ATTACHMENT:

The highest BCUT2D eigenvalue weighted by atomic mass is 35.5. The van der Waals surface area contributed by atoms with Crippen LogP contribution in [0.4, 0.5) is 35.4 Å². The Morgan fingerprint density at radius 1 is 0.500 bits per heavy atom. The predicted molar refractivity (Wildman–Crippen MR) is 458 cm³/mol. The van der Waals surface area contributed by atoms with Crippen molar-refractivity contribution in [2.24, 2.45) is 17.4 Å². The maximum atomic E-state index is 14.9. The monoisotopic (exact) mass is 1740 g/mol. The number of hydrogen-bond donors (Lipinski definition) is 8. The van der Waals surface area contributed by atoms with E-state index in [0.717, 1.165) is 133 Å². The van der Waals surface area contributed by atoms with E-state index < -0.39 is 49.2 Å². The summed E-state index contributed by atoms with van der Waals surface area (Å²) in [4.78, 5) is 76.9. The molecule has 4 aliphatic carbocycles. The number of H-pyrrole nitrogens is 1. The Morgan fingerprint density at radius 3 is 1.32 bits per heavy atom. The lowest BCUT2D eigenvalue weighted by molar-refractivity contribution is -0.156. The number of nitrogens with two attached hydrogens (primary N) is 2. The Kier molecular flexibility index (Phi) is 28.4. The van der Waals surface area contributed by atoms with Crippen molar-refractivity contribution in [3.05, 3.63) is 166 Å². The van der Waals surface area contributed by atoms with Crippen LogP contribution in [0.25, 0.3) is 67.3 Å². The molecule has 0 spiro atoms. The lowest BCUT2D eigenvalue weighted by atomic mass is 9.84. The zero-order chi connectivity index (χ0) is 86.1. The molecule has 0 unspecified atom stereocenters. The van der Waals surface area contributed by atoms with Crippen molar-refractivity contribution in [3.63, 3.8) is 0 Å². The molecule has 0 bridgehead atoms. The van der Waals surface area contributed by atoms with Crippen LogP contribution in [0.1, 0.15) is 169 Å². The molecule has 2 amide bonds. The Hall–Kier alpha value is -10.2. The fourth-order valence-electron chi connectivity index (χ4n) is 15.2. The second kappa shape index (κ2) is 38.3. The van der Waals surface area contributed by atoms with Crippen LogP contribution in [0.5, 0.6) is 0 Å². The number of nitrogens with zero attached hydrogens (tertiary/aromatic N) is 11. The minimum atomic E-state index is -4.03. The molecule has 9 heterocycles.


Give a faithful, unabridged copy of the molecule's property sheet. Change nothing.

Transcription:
The highest BCUT2D eigenvalue weighted by atomic mass is 35.5. The van der Waals surface area contributed by atoms with Crippen LogP contribution in [0.4, 0.5) is 35.4 Å². The Morgan fingerprint density at radius 1 is 0.500 bits per heavy atom. The predicted molar refractivity (Wildman–Crippen MR) is 458 cm³/mol. The van der Waals surface area contributed by atoms with Crippen molar-refractivity contribution in [2.24, 2.45) is 17.4 Å². The maximum atomic E-state index is 14.9. The monoisotopic (exact) mass is 1740 g/mol. The number of hydrogen-bond donors (Lipinski definition) is 8. The van der Waals surface area contributed by atoms with E-state index in [0.717, 1.165) is 133 Å². The van der Waals surface area contributed by atoms with E-state index < -0.39 is 49.2 Å². The summed E-state index contributed by atoms with van der Waals surface area (Å²) in [4.78, 5) is 76.9. The molecule has 4 aliphatic carbocycles. The number of H-pyrrole nitrogens is 1. The Morgan fingerprint density at radius 3 is 1.32 bits per heavy atom. The lowest BCUT2D eigenvalue weighted by molar-refractivity contribution is -0.156. The number of nitrogens with two attached hydrogens (primary N) is 2. The Kier molecular flexibility index (Phi) is 28.4. The van der Waals surface area contributed by atoms with Crippen molar-refractivity contribution in [3.05, 3.63) is 166 Å². The van der Waals surface area contributed by atoms with Crippen LogP contribution in [0.25, 0.3) is 67.3 Å². The molecule has 0 spiro atoms. The lowest BCUT2D eigenvalue weighted by atomic mass is 9.84. The zero-order chi connectivity index (χ0) is 86.1. The molecule has 0 unspecified atom stereocenters. The van der Waals surface area contributed by atoms with Crippen molar-refractivity contribution in [3.63, 3.8) is 0 Å². The molecule has 0 bridgehead atoms. The van der Waals surface area contributed by atoms with Crippen LogP contribution in [0.1, 0.15) is 169 Å². The molecule has 2 amide bonds. The Hall–Kier alpha value is -10.2. The fourth-order valence-electron chi connectivity index (χ4n) is 15.2. The second kappa shape index (κ2) is 38.3. The van der Waals surface area contributed by atoms with Crippen LogP contribution in [0.5, 0.6) is 0 Å². The number of nitrogens with zero attached hydrogens (tertiary/aromatic N) is 11. The minimum atomic E-state index is -4.03. The molecule has 9 heterocycles.